Microcontroller design for automotive applications is challenging to say the least. More than design, it’s the environment in which the semiconductor components operate that makes them vulnerable to failure. And most common failure issues seen in microcontrollers are with power supply sensitivities.
Supply startup profiles can be a non-linear ramp or a saw-tooth waveform. This situation is more aggravated under cold startup conditions wherein the non-linearity can get out of control. Systems can fail to boot up if such conditions are not accounted for in your design.Semiconductor designs are also sensitive to power supply variations. Microcontrollers must be able to handle supply non-linearity in a robust manner and come out of reset in a known condition.
And to meet the“Zero Defect” criteria in many automotive designs, the SoC must have measures in place to tackle the supply sensitivities and ensure a robust system operation. This requires necessary protective components inside SoC and the use of analog peripheral controls and robust power-on indicators to operate with zero defect.
Challenges with power-on and supply noise in auto environments
SoC design assumes constant supply of operation , but in reality power supplies always have non-linearity behaviors especially at power-on. For one thing, external power management control is difficult to handle because it is a closed loop system that needs regulators, peripherals, logic , and analog components that must work together in a defined protocol. If built into an SoC such protocols are more robust and able to handle failure conditions and tampering.
On chip voltage regulation is also critical in handling such conditions. Regulators have a “supply filter” mechanism to attenuate the noise on its external supply to its output. Called the PSRR (Power Supply Rejection Ratio), it works to your advantage if the current load on regulator is low and against you if the current load-on regulator is high.
Figure 1: Regulator response to supply noise @ no load
As a result, in a full run condition any external supply noise can couple in many different ways to the system and cause problems which are hard to predict and compensate for. Figure 1 above and Figure 2 below indicate the response of a regulator to external noise with different current load conditions
Figure 2 : Regulator response to external supply noise @ full load
Care should be taken not to have any low power techniques in a high IDD condition as this can cause bitcell Flip/latch to lose its data. Figure 3 below indicates the noise margin of a memory bitcell with supply noise with and without low power options of back bias.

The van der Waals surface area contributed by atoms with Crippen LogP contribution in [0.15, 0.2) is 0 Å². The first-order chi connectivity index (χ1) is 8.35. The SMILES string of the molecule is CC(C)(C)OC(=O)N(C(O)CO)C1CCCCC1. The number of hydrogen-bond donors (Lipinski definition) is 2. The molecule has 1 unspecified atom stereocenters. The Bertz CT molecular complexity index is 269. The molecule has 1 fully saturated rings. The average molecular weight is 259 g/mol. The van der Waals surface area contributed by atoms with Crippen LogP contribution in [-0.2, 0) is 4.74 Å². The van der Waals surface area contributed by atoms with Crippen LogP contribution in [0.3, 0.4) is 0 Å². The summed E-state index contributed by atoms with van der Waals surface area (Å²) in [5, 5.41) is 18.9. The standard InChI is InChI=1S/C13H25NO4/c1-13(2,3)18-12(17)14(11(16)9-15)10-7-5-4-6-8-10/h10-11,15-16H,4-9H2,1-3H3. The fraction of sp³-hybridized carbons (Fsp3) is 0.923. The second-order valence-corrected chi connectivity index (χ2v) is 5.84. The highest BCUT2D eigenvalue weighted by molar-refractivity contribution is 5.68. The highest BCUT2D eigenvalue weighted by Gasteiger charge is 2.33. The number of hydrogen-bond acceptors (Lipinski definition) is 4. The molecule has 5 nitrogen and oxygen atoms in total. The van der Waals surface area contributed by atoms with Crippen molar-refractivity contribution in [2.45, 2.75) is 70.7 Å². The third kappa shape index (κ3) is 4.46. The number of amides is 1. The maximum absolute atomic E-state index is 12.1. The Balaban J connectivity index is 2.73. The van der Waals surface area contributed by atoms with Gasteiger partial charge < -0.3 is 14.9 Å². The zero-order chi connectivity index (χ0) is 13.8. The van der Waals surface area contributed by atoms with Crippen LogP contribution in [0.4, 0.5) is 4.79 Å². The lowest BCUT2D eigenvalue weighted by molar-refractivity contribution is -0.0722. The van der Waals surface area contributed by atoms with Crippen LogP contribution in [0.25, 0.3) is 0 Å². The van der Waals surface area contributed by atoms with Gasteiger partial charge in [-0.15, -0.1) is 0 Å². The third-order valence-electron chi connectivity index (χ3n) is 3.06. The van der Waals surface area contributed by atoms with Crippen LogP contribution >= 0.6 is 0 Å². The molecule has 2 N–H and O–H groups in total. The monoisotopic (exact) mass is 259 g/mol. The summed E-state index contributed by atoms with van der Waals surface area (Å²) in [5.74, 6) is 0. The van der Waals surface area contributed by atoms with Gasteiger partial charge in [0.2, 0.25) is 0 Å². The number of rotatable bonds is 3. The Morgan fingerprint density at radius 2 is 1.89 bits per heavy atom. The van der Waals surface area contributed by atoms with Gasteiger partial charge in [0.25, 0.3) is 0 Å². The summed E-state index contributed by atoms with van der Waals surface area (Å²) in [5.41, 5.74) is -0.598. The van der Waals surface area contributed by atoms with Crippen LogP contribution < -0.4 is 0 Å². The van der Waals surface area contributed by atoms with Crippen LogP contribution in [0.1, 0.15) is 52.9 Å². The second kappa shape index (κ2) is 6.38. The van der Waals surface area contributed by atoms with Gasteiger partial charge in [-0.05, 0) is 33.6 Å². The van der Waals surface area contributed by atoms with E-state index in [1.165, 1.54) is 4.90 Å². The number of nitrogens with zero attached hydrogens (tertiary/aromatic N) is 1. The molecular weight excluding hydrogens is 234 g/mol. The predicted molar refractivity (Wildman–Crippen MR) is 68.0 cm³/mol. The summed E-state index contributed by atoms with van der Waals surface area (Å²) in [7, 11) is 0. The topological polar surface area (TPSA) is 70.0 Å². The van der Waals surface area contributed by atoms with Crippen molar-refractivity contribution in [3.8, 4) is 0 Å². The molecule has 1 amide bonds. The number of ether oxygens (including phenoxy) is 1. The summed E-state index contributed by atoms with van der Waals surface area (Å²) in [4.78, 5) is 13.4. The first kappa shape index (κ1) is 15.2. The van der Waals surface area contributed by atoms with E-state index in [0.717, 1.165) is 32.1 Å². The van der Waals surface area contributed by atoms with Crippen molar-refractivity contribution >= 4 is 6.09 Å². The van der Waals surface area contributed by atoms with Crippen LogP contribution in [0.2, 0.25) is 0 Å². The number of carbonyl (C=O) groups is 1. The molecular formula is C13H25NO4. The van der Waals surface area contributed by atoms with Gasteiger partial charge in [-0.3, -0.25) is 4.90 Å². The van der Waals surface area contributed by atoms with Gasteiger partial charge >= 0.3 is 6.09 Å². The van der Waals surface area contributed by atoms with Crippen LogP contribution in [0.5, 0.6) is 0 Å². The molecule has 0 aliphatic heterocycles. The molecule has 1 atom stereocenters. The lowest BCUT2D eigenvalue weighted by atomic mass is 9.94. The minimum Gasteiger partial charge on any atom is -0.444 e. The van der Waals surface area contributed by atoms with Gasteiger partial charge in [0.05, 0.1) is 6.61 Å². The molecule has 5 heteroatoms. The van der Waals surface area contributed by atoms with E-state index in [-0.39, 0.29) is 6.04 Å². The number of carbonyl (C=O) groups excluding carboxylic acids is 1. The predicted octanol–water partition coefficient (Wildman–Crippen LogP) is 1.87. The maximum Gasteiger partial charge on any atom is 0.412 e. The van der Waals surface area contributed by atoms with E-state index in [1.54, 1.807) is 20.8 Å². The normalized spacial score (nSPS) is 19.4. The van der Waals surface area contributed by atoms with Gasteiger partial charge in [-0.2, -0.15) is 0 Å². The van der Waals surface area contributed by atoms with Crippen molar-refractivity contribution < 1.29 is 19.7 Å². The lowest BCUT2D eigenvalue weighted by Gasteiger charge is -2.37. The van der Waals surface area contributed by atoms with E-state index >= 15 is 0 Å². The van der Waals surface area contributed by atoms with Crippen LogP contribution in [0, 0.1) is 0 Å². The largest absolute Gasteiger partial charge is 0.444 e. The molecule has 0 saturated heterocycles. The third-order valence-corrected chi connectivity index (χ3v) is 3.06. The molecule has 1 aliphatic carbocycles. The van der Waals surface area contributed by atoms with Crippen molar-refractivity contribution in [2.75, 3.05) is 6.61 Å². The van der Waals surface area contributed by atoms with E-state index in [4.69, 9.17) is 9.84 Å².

(To view larger image above, click here)
(To view larger image above, click here)
Figure 3: Memory BitCell Stability with Source Bias
The above data shows that memory bitcell noise margin reduces by 2X if load leakage options of source bias is deployed. This increases vulnerability to supply noise in automotive environment. Such techniques can be deployed with low power modes but only with less regulated loads.
Power Sequencing – No predictability
High end microcontrollers will have many add-on components including data converters for sensor tracking, USB/Ethernet for communication, external memory interfaces to expand software code, display controllers, and multiple ports operating at different supply levels.
Due to this, a typical high end microcontroller will have many supply pins independently controlled. While its good to have independent supply for each component , it also means that it is critical that you manage these supply power on/off sequences correctly. This is a huge task for an automotive systems/board designer due to many unpredictable conditions in each supply. Figure 4 below indicates such a condition.
Figure 4 : Typical sequence restriction in an application (To view larger image, click here)
It is also important that the design is able to handle any power supply sequence and come out of reset in a stable ordered state.. Some conditions that have to be met with in regard to power sequencing include:
- No diode forward bias with supply ramp order
- No protocol violations with supply ramp order
- No high current conditions with supply ramp order
- No risk of latch up when supplies go live at different times